In the first part of this post, we emphasized the importance of maintaining strict boundaries between your non-canna and you canna businesses, saying, “Basically, treat everything you do personally and everything your businesses do as if you were all strangers.” Today we reiterate that message, and describe in more detail how and where you might go wrong.

As we previously stated, the “personality” of a corporation allows companies to conduct its business separate and apart from that of its owners, while at the same time insulating those owners from company obligations. But where can you go wrong? What might cause you personally (or your other, non-canna business) to be on the hook for your canna business’s debts or misdeeds?

In legalspeak, the answers to these questions are found in the doctrine of “corporate disregard,” also called “piercing the corporate veil.” This doctrine essentially describes the circumstances when a court might look beyond the corporate form and impose liability on a corporation’s owners and/or on a corporation’s sister companies.

Here are a few of the most common mistakes and misdeeds that result in a piercing of the corporate veil:

  • Commingling and financial mismanagement. This may take many forms. Perhaps you pay one company’s bills out of the other company’s bank account. Or maybe you have separate accounts for your multiple businesses, but operate mainly out of one account and make all your deposits into that single account. Maybe when one business is a little short of cash you transfer some funds from your personal account to the business to bridge the gap. If you do this more than once or twice without a proper paper trail, it begins to get difficult to tell what money belongs where, and a court then becomes justified in looking beyond the debtor company’s coffers to pay claims.
  • Undercapitalization. This is similar to the last point. If you continually operate your business on the verge of insolvency, choosing to make risky investments or give lavish raises instead of ensuring your company maintains enough assets to pay its bills, once again, it may appear to a court you are abusing the privilege of limited liability through incorporation.
  • Corporation in name only. A corporation in name only situation may also involve commingling of funds or undercapitalization, but is sometimes more sophisticated. Say you own two companies, A and B. If Company B operates only for the benefit of Company A, by holding funds and making loans to A but conducts no business of its own, this may lead a court to look to A to make good on B’s promises and obligations. Such circumstances may arise from your own carelessness too: if you use your companies’ names or titles, email addresses, phone numbers, business cards, etc. interchangeably with each other or with your personal information, it begins to look as though you don’t care whether they are separate. If your companies are interchangeable with one another, or with you individually, there’s no longer a reason to keep their liabilities separate either.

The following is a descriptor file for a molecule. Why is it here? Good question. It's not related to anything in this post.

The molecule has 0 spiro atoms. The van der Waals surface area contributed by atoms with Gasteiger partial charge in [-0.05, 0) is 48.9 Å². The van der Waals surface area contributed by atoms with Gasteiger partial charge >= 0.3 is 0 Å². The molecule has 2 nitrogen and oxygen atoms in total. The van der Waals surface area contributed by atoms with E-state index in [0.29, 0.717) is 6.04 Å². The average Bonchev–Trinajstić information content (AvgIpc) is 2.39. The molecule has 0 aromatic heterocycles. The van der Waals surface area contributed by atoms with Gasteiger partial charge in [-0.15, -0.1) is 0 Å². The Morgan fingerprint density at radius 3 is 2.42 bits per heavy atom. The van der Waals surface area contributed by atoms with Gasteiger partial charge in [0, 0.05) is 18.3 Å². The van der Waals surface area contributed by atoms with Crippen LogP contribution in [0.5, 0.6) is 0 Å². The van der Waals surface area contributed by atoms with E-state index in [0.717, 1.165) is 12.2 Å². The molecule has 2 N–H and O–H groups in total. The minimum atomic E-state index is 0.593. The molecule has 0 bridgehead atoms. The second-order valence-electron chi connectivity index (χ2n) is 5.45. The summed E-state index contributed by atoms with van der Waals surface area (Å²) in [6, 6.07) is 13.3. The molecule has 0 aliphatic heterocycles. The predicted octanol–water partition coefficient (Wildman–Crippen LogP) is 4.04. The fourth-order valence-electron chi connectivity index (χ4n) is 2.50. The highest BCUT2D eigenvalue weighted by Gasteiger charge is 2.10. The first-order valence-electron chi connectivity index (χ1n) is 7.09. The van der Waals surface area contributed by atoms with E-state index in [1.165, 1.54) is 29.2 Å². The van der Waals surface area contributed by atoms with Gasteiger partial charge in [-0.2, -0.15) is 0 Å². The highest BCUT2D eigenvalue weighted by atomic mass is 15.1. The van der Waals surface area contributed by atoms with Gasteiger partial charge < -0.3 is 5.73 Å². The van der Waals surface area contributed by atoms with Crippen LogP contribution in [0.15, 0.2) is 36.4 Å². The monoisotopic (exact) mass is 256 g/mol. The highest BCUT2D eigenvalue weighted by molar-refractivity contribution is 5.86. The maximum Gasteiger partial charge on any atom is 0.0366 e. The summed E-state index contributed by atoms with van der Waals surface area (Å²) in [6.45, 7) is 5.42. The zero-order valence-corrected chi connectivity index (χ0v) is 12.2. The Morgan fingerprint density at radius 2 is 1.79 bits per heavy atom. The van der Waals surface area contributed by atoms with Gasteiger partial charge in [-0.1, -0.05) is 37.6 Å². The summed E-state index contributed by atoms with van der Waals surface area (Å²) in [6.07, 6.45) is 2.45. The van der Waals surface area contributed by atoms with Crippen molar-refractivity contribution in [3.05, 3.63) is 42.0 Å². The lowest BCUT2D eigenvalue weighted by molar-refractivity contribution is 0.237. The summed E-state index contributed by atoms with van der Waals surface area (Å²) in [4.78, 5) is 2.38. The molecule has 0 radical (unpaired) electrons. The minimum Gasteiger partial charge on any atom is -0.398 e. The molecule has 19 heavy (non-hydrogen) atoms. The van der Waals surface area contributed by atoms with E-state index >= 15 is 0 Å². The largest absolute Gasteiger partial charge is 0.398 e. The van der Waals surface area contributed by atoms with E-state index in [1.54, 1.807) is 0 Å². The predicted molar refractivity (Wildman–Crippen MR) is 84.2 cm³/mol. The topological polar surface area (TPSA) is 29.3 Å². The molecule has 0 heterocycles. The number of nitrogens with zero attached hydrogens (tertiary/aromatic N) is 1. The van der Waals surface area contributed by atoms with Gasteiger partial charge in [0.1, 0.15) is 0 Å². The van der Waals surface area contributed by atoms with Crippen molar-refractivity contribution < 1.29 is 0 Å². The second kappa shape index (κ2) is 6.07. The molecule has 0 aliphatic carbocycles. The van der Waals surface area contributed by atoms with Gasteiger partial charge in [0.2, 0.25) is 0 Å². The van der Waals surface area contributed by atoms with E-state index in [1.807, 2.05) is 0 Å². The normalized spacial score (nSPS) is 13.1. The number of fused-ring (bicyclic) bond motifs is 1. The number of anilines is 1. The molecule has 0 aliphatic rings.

• Alter ego. Alter ego is closely related to many of the situations above, but often comes about when a parent corporation closely controls the activities of its subsidiaries such that the corporate boundaries erode away. This may happen when all or most of the ownership interest is held by the parent, when there is significant overlap between management or board members, or when principals dip into company coffers whenever it suits them. When there is such strong “unity of interest,” expect unity of liability as well.
  • Promoter liability. If you are in the early stages of developing a business you should also be aware of the doctrine of “promoter liability.” A promoter is most often the entrepreneur, who, in the course of developing his new business, gets ahead of herself and signs a contract or lease in the company name before setting up a proper corporation or limited liability company. If the contracting partner is unaware that the business doesn’t yet technically exist, he may be able to go after the owner personally if problems arise later.

The lines between these various doctrines are often blurry, but the lesson itself should be clear: maintain clear boundaries  between youand your companies, and between your companies themselves. Document and create paper trails. Keep finances separate. Set up your company before you start throwing its name around. You must constantly be aware of how you present yourself and your businesses to the outside world.

All of these lessons apply to any kind of business, but you should be especially mindful and careful in maintaining corporate separateness when operating in the cannabis industry. Cannabis can still be controversial, and it is still illegal under federal law. You do not want to give a debtor or a hard-nosed judge any excuse to impose the debts or obligations of your cannabis business beyond that single entity.